Thursday, February 5, 2009

Pope's Lenten Message

Good morning.

It's Thur (if you follow our Lady of Medj. that means to read a specific Bible reading from Matt. about serving two masters).  Tomorrow is (reminder) First Friday (yea!) and Sat is first Saturday :).

I'm sipping coffee and discovered we are out of when I am done, it's done :(. Need to get out to get more asap. (EMERGENCY! haaha)

Sharing this for those who didn't get to read it....usually I will NOT post big long things like this on this particular blog.  I focus only on short coffee conversations.

Pope's Lenten Message for 2009

Fasting Is a Great Help to Avoid Sin and All That Leads to It

Here is Benedict XVI's Lenten message for 2009, dated Dec. 11 and
released today. The theme of the letter is "He Fasted for Forty Days
and Forty Nights, and Afterward He Was Hungry."

* * *

Dear Brothers and Sisters!

At the beginning of Lent, which constitutes an itinerary of more
intense spiritual training, the Liturgy sets before us again three
penitential practices that are very dear to the biblical and Christian
tradition -- prayer, almsgiving, fasting -- to prepare us to better
celebrate Easter and thus experience God's power that, as we shall hear
in the Paschal Vigil, "dispels all evil, washes guilt away, restores
lost innocence, brings mourners joy, casts out hatred, brings us peace
and humbles earthly pride" (Paschal Præconium). For this year's Lenten
Message, I wish to focus my reflections especially on the value and
meaning of fasting. Indeed, Lent recalls the forty days of our Lord's
fasting in the desert, which He undertook before entering into His
public ministry. We read in the Gospel: "Jesus was led up by the Spirit
into the wilderness to be tempted by the devil. He fasted for forty
days and forty nights, and afterwards he was hungry" (Mt 4,1-2). Like
Moses, who fasted before receiving the tablets of the Law (cf. Ex
34,28) and Elijah's fast before meeting the Lord on Mount Horeb (cf. 1
Kings 19,8), Jesus, too, through prayer and fasting, prepared Himself
for the mission that lay before Him, marked at the start by a serious
battle with the tempter.

We might wonder what value and meaning there is for us Christians in
depriving ourselves of something that in itself is good and useful for
our bodily sustenance. The Sacred Scriptures and the entire Christian
tradition teach that fasting is a great help to avoid sin and all that
leads to it. For this reason, the history of salvation is replete with
occasions that invite fasting. In the very first pages of Sacred
Scripture, the Lord commands man to abstain from partaking of the
prohibited fruit: "You may freely eat of every tree of the garden; but
of the tree of the knowledge of good and evil you shall not eat, for in
the day that you eat of it you shall die" (Gn 2, 16-17). Commenting on
the divine injunction, Saint Basil observes that "fasting was ordained
in Paradise," and "the first commandment in this sense was delivered to
Adam." He thus concludes: "'You shall not eat' is a law of fasting and
abstinence" (cf. Sermo de jejunio: PG 31, 163, 98). Since all of us are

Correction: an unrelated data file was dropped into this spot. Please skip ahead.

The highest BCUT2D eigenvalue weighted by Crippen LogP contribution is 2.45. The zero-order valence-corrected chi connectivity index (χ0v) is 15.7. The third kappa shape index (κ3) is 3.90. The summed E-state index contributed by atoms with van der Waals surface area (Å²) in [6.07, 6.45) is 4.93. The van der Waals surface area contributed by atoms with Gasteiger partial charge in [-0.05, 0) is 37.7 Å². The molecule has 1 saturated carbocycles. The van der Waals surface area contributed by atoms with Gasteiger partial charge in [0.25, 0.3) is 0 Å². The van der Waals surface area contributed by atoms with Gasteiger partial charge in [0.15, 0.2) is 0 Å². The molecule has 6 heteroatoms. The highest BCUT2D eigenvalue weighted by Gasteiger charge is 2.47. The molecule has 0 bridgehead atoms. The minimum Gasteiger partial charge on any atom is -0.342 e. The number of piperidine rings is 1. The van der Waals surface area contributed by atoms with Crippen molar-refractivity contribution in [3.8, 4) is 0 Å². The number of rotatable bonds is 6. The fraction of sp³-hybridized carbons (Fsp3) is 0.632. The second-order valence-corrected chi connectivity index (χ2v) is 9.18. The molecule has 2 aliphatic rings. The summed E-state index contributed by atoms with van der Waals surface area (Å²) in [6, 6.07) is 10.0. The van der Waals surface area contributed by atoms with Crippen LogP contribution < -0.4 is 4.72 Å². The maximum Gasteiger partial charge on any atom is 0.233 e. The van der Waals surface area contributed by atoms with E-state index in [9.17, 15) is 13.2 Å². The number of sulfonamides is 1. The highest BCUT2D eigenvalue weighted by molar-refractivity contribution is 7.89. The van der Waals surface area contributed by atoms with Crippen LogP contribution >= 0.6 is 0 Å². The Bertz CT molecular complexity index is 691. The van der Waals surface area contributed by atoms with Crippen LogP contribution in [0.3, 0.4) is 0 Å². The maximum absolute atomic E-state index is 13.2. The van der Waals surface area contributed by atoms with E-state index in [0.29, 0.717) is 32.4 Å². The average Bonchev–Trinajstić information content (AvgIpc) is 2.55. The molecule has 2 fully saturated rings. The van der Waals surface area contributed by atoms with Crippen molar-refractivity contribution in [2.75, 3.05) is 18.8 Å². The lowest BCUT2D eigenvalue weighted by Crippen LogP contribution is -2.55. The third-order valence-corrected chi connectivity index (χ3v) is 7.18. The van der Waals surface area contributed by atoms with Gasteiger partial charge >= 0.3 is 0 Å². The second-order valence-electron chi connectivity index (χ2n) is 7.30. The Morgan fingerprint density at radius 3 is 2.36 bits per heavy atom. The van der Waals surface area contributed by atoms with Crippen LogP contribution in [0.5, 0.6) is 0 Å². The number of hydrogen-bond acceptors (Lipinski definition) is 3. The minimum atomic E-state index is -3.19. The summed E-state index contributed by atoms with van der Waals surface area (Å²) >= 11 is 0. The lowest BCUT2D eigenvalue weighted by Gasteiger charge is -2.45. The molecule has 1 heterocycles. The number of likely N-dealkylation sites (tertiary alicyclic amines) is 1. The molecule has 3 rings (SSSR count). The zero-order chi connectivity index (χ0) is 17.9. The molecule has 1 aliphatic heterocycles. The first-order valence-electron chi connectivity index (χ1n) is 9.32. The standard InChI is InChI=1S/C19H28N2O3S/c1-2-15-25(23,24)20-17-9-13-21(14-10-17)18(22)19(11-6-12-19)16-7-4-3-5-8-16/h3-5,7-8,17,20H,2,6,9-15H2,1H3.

weighed down by sin and its consequences, fasting is proposed to us as
an instrument to restore friendship with God. Such was the case with
Ezra, who, in preparation for the journey from exile back to the
Promised Land, calls upon the assembled people to fast so that "we
might humble ourselves before our God" (8,21). The Almighty heard their
prayer and assured them of His favor and protection. In the same way,
the people of Nineveh, responding to Jonah's call to repentance,
proclaimed a fast, as a sign of their sincerity, saying: "Who knows,
God may yet repent and turn from his fierce anger, so that we perish
not?" (3,9). In this instance, too, God saw their works and spared them.

In the New Testament, Jesus brings to light the profound motive for
fasting, condemning the attitude of the Pharisees, who scrupulously
observed the prescriptions of the law, but whose hearts were far from
God. True fasting, as the divine Master repeats elsewhere, is rather to
do the will of the Heavenly Father, who "sees in secret, and will
reward you" (Mt 6,18). He Himself sets the example, answering Satan, at
the end of the forty days spent in the desert that "man shall not live
by bread alone, but by every word that proceeds from the mouth of God"
(Mt 4,4). The true fast is thus directed to eating the "true food,"
which is to do the Father's will (cf. Jn 4,34). If, therefore, Adam
disobeyed the Lord's command "of the tree of the knowledge of good and
evil you shall not eat," the believer, through fasting, intends to
submit himself humbly to God, trusting in His goodness and mercy.

The practice of fasting is very present in the first Christian
community (cf. Acts 13,3; 14,22; 27,21; 2 Cor 6,5). The Church Fathers,
too, speak of the force of fasting to bridle sin, especially the lusts
of the "old Adam," and open in the heart of the believer a path to God.
Moreover, fasting is a practice that is encountered frequently and
recommended by the saints of every age. Saint Peter Chrysologus writes:
"Fasting is the soul of prayer, mercy is the lifeblood of fasting. So